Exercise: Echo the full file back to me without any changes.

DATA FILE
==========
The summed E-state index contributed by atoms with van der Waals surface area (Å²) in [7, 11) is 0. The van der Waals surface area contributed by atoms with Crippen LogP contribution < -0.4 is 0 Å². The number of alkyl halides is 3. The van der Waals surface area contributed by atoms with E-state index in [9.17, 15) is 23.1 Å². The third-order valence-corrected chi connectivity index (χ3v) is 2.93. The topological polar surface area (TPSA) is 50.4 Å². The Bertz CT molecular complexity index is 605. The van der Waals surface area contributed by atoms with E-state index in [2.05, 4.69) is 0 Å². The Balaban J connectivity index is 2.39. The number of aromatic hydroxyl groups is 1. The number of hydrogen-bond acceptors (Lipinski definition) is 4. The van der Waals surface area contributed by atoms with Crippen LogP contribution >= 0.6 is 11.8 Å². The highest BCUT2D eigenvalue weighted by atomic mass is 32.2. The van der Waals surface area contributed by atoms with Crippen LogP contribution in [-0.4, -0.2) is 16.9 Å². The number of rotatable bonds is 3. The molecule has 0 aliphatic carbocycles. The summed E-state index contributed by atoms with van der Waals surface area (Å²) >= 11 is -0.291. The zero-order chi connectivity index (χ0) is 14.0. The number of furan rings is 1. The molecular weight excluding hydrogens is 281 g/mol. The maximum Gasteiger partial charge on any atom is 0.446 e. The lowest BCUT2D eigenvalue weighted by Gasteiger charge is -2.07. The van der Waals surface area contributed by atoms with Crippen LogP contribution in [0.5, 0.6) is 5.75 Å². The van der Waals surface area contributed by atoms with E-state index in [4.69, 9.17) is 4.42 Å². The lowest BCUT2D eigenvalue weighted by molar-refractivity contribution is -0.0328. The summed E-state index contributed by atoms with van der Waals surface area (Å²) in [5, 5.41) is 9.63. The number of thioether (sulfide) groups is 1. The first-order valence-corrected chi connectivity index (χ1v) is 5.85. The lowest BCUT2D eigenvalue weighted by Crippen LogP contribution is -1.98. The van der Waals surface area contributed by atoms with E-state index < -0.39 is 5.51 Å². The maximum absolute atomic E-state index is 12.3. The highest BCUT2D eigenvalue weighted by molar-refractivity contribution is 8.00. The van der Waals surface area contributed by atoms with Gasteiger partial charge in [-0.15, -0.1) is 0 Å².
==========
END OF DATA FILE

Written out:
The summed E-state index contributed by atoms with van der Waals surface area (Å²) in [7, 11) is 0. The van der Waals surface area contributed by atoms with Crippen LogP contribution < -0.4 is 0 Å². The number of alkyl halides is 3. The van der Waals surface area contributed by atoms with E-state index in [9.17, 15) is 23.1 Å². The third-order valence-corrected chi connectivity index (χ3v) is 2.93. The topological polar surface area (TPSA) is 50.4 Å². The Bertz CT molecular complexity index is 605. The van der Waals surface area contributed by atoms with E-state index in [2.05, 4.69) is 0 Å². The Balaban J connectivity index is 2.39. The number of aromatic hydroxyl groups is 1. The number of hydrogen-bond acceptors (Lipinski definition) is 4. The van der Waals surface area contributed by atoms with Crippen LogP contribution >= 0.6 is 11.8 Å². The highest BCUT2D eigenvalue weighted by atomic mass is 32.2. The van der Waals surface area contributed by atoms with Crippen LogP contribution in [-0.4, -0.2) is 16.9 Å². The number of rotatable bonds is 3. The molecule has 0 aliphatic carbocycles. The summed E-state index contributed by atoms with van der Waals surface area (Å²) >= 11 is -0.291. The zero-order chi connectivity index (χ0) is 14.0. The number of furan rings is 1. The molecular weight excluding hydrogens is 281 g/mol. The maximum Gasteiger partial charge on any atom is 0.446 e. The lowest BCUT2D eigenvalue weighted by Gasteiger charge is -2.07. The van der Waals surface area contributed by atoms with Crippen LogP contribution in [0.5, 0.6) is 5.75 Å². The van der Waals surface area contributed by atoms with E-state index in [4.69, 9.17) is 4.42 Å². The lowest BCUT2D eigenvalue weighted by molar-refractivity contribution is -0.0328. The summed E-state index contributed by atoms with van der Waals surface area (Å²) in [5, 5.41) is 9.63. The number of thioether (sulfide) groups is 1. The first-order valence-corrected chi connectivity index (χ1v) is 5.85. The lowest BCUT2D eigenvalue weighted by Crippen LogP contribution is -1.98. The van der Waals surface area contributed by atoms with E-state index < -0.39 is 5.51 Å². The maximum absolute atomic E-state index is 12.3. The highest BCUT2D eigenvalue weighted by molar-refractivity contribution is 8.00. The van der Waals surface area contributed by atoms with Gasteiger partial charge in [-0.15, -0.1) is 0 Å².